|God of storms, desert, evil, chaos and war|
|Major cult center||Ombos|
|Symbol||Was-sceptre, Set animal|
|Consort||Nephthys, Anat, Astarte, Tawaret|
|Siblings||Osiris, Isis, Nephthys, Haroeris|
Set /sɛt/ or Seth (/sɛθ/; also spelled Setesh, Sutekh,Setekh, or Suty) is a god of the desert, storms, disorder, violence, and foreigners in ancient Egyptian religion. In Ancient Greek, the god’s name is given as Sēth (Σήθ). Set is not, however, a god to be ignored or avoided; he has a positive role where he is employed by Ra on his solar boat to repel Apep, the serpent of Chaos. Set had a vital role as a reconciled combatant. He was lord of the red (desert) land where he was the balance to Horus‘ role as lord of the black (soil) land.
In Egyptian mythology, Set is portrayed as the usurper who killed and mutilated his own brother Osiris. Osiris’ wife Isis reassembled Osiris’ corpse and resurrected him long enough to conceive his son and heir Horus. Horus sought revenge upon Set, and the myths describe their conflicts. This Osiris myth is a prominent theme in Egyptian mythology.
The meaning of the name Seth is unknown, thought to have been originally pronounced *Sūtaḫ based on the occurrence of his name in Egyptian hieroglyphs (swtḫ), and his later mention in the Coptic documents with the name ⲥⲏⲧ Sēt.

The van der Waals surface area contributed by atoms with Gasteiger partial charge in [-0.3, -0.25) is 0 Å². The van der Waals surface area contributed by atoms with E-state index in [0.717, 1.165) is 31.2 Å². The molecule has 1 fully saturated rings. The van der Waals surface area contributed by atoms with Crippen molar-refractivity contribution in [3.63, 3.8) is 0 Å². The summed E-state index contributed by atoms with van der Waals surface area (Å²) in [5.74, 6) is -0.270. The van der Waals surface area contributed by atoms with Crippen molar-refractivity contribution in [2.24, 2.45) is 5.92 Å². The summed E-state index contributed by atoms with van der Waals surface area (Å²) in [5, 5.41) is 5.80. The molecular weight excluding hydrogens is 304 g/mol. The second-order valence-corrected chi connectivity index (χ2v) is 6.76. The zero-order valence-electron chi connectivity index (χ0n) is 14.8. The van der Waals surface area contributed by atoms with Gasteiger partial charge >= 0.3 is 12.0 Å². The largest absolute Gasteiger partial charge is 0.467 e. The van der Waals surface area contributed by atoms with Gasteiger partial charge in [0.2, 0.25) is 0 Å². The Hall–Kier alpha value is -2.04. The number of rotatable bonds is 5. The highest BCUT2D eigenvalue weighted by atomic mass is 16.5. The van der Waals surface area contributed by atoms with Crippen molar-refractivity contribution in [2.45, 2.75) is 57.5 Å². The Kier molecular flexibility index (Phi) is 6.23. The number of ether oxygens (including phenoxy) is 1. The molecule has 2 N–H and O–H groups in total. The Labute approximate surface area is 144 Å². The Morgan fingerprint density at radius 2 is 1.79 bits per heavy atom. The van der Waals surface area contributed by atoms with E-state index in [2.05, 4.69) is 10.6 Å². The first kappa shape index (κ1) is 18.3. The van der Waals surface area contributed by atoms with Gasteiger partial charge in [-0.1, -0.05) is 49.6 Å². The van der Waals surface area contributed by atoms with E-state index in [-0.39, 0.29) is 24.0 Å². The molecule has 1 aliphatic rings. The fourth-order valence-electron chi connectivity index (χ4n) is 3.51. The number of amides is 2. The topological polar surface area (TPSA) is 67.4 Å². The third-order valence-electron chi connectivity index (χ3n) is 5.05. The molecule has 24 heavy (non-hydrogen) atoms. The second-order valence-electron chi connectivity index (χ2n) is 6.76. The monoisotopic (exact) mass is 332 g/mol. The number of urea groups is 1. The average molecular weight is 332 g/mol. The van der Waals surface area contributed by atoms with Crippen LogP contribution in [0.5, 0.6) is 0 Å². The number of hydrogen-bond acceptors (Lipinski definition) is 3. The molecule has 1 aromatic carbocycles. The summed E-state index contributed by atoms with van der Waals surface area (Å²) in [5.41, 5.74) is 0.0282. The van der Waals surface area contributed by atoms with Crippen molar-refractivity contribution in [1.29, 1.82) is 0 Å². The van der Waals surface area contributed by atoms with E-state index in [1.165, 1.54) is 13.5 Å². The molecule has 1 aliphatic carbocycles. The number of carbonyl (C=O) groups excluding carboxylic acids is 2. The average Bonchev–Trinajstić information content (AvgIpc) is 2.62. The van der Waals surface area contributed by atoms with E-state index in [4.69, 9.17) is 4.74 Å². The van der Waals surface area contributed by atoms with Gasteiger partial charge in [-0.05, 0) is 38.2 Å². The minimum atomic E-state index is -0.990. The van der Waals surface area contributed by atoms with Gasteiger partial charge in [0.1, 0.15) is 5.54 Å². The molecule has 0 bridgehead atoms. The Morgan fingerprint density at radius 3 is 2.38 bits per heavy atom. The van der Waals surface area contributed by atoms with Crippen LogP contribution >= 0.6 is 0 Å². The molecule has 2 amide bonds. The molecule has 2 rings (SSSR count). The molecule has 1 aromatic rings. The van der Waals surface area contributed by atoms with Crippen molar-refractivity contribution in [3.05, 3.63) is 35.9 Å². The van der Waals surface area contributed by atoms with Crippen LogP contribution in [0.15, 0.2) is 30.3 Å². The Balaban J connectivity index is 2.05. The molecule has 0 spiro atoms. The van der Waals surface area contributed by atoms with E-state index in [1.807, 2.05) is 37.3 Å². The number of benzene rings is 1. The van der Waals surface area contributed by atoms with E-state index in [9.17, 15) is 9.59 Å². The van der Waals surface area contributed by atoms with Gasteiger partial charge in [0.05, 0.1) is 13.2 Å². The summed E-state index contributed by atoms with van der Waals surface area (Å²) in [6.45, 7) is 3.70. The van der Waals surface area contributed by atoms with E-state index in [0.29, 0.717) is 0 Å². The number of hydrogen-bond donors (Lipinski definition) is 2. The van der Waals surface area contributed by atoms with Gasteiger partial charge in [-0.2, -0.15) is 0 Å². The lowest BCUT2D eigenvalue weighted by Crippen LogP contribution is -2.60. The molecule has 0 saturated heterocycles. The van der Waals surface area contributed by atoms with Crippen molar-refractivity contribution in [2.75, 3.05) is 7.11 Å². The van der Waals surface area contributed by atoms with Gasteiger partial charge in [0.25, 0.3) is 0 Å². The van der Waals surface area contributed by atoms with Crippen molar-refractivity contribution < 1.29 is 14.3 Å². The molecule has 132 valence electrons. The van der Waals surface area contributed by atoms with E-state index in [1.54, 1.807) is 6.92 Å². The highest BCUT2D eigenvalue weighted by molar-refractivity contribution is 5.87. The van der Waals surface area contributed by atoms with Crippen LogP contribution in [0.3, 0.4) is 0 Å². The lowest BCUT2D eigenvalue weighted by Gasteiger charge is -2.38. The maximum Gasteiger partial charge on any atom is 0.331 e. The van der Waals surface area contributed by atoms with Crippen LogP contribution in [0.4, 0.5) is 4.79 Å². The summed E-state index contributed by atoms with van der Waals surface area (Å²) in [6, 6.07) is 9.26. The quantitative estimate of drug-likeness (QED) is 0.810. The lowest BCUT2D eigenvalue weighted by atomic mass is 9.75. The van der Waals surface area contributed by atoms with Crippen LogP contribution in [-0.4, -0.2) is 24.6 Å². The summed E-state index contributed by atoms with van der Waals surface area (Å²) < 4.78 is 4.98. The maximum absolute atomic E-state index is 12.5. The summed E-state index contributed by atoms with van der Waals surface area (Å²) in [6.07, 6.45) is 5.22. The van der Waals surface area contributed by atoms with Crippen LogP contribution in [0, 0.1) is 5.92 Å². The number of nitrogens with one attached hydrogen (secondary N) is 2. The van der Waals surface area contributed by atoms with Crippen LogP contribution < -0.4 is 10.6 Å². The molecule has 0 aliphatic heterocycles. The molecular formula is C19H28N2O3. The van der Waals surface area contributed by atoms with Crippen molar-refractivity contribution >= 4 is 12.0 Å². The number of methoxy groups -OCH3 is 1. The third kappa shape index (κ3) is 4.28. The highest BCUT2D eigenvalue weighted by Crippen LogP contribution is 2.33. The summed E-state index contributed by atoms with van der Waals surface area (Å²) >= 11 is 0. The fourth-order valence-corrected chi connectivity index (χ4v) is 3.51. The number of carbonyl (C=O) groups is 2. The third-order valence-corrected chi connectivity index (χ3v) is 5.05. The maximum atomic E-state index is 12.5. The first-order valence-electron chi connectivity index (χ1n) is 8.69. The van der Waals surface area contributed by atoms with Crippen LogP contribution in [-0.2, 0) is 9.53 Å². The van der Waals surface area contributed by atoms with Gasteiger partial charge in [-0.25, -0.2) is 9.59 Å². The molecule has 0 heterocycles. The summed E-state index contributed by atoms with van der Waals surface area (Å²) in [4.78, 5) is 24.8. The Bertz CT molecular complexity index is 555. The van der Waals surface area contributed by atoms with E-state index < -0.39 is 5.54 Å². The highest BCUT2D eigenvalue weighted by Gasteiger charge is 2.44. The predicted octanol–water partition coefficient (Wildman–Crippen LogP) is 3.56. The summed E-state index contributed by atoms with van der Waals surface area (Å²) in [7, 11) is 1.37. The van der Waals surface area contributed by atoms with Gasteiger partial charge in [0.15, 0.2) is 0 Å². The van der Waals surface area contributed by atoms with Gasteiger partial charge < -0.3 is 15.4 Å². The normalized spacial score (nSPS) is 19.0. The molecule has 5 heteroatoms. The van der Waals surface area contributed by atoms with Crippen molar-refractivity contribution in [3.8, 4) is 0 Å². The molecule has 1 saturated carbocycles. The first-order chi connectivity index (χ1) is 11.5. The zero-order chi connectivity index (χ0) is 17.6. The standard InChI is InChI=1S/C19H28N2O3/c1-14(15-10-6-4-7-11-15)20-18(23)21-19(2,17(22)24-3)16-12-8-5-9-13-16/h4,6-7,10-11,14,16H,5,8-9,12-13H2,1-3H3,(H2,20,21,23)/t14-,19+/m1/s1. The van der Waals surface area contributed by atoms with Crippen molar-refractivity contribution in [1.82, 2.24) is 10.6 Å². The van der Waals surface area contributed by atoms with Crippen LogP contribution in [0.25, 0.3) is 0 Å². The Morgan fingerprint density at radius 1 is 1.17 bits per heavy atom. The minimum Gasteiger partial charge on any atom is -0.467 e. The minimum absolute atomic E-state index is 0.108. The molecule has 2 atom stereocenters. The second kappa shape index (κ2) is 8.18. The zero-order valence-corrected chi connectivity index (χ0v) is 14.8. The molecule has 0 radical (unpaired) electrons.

Main article: Set animal
In art, Set is usually depicted as an enigmatic creature referred to by Egyptologists as the Set animal, a beast resembling no known creature, although it could be seen as a composite of an aardvark, a donkey, a jackal or a fennec fox. The animal has a curved snout, long rectangular ears, a thin forked tail and canine body, with sprouted fur tufts in an inverted arrow shape; sometimes, Set is depicted as a human with the distinctive head. Some early Egyptologists proposed that it was a stylised representation of the giraffe, owing to the large flat-topped "horns" which correspond to a giraffe’s ossicones. The Egyptians themselves, however, made a distinction between the giraffe and the Set animal. During the Late Period, Set is depicted as a donkey or as having a donkey’s head.